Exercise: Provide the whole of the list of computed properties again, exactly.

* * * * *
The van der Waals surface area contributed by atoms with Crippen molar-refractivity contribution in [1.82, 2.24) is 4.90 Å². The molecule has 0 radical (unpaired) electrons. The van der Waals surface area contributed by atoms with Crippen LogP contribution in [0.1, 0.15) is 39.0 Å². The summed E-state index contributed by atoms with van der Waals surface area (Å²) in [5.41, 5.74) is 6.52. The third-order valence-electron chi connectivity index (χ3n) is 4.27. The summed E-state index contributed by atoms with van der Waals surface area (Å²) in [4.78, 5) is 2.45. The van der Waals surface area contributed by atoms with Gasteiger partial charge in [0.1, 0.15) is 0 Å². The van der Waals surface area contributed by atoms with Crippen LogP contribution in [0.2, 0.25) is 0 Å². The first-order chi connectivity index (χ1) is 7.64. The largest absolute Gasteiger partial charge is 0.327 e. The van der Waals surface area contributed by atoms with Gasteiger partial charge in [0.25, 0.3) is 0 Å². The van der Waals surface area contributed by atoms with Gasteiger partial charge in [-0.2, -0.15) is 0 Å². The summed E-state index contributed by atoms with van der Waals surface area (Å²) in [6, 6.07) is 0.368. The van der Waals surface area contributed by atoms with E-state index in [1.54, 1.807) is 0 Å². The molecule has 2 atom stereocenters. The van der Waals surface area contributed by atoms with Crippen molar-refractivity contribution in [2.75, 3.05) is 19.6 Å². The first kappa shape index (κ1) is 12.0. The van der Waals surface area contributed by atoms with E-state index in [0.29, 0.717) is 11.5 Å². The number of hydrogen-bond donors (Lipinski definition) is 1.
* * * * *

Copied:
The van der Waals surface area contributed by atoms with Crippen molar-refractivity contribution in [1.82, 2.24) is 4.90 Å². The molecule has 0 radical (unpaired) electrons. The van der Waals surface area contributed by atoms with Crippen LogP contribution in [0.1, 0.15) is 39.0 Å². The summed E-state index contributed by atoms with van der Waals surface area (Å²) in [5.41, 5.74) is 6.52. The third-order valence-electron chi connectivity index (χ3n) is 4.27. The summed E-state index contributed by atoms with van der Waals surface area (Å²) in [4.78, 5) is 2.45. The van der Waals surface area contributed by atoms with Gasteiger partial charge in [0.1, 0.15) is 0 Å². The van der Waals surface area contributed by atoms with Crippen LogP contribution in [0.2, 0.25) is 0 Å². The first-order chi connectivity index (χ1) is 7.64. The largest absolute Gasteiger partial charge is 0.327 e. The van der Waals surface area contributed by atoms with Gasteiger partial charge in [0.25, 0.3) is 0 Å². The van der Waals surface area contributed by atoms with Gasteiger partial charge in [-0.2, -0.15) is 0 Å². The summed E-state index contributed by atoms with van der Waals surface area (Å²) in [6, 6.07) is 0.368. The van der Waals surface area contributed by atoms with E-state index in [1.54, 1.807) is 0 Å². The molecule has 2 atom stereocenters. The van der Waals surface area contributed by atoms with Crippen molar-refractivity contribution in [2.75, 3.05) is 19.6 Å². The first kappa shape index (κ1) is 12.0. The van der Waals surface area contributed by atoms with E-state index in [0.29, 0.717) is 11.5 Å². The number of hydrogen-bond donors (Lipinski definition) is 1.